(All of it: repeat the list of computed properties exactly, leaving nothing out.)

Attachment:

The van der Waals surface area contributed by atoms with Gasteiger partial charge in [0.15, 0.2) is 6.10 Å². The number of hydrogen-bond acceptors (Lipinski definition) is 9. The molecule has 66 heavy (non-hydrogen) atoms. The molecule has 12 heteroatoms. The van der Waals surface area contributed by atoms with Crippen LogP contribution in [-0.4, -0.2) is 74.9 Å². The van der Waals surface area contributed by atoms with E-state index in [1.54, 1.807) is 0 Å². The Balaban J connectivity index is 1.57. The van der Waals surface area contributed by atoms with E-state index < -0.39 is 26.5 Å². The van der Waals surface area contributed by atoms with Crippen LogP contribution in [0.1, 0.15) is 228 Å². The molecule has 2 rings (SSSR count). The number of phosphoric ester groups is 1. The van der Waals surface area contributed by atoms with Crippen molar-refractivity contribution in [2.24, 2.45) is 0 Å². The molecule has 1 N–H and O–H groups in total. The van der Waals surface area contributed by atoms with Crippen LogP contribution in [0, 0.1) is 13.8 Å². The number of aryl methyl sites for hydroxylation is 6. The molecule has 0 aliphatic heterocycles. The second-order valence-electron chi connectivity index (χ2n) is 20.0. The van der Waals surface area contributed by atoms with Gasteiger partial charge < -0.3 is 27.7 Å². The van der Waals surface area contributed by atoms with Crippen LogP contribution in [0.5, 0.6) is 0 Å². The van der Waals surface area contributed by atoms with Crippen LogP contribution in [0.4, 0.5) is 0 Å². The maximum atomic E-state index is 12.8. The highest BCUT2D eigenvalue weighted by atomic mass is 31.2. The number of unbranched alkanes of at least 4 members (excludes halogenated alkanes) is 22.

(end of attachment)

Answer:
The van der Waals surface area contributed by atoms with Gasteiger partial charge in [0.15, 0.2) is 6.10 Å². The number of hydrogen-bond acceptors (Lipinski definition) is 9. The molecule has 66 heavy (non-hydrogen) atoms. The molecule has 12 heteroatoms. The van der Waals surface area contributed by atoms with Crippen LogP contribution in [-0.4, -0.2) is 74.9 Å². The van der Waals surface area contributed by atoms with E-state index in [1.54, 1.807) is 0 Å². The Balaban J connectivity index is 1.57. The van der Waals surface area contributed by atoms with E-state index < -0.39 is 26.5 Å². The van der Waals surface area contributed by atoms with Crippen LogP contribution in [0.1, 0.15) is 228 Å². The molecule has 2 rings (SSSR count). The number of phosphoric ester groups is 1. The van der Waals surface area contributed by atoms with Crippen molar-refractivity contribution in [2.24, 2.45) is 0 Å². The molecule has 1 N–H and O–H groups in total. The van der Waals surface area contributed by atoms with Crippen LogP contribution in [0, 0.1) is 13.8 Å². The number of aryl methyl sites for hydroxylation is 6. The molecule has 0 aliphatic heterocycles. The second-order valence-electron chi connectivity index (χ2n) is 20.0. The van der Waals surface area contributed by atoms with Gasteiger partial charge < -0.3 is 27.7 Å². The van der Waals surface area contributed by atoms with Crippen LogP contribution in [0.5, 0.6) is 0 Å². The van der Waals surface area contributed by atoms with Crippen LogP contribution in [0.4, 0.5) is 0 Å². The maximum atomic E-state index is 12.8. The highest BCUT2D eigenvalue weighted by atomic mass is 31.2. The number of unbranched alkanes of at least 4 members (excludes halogenated alkanes) is 22.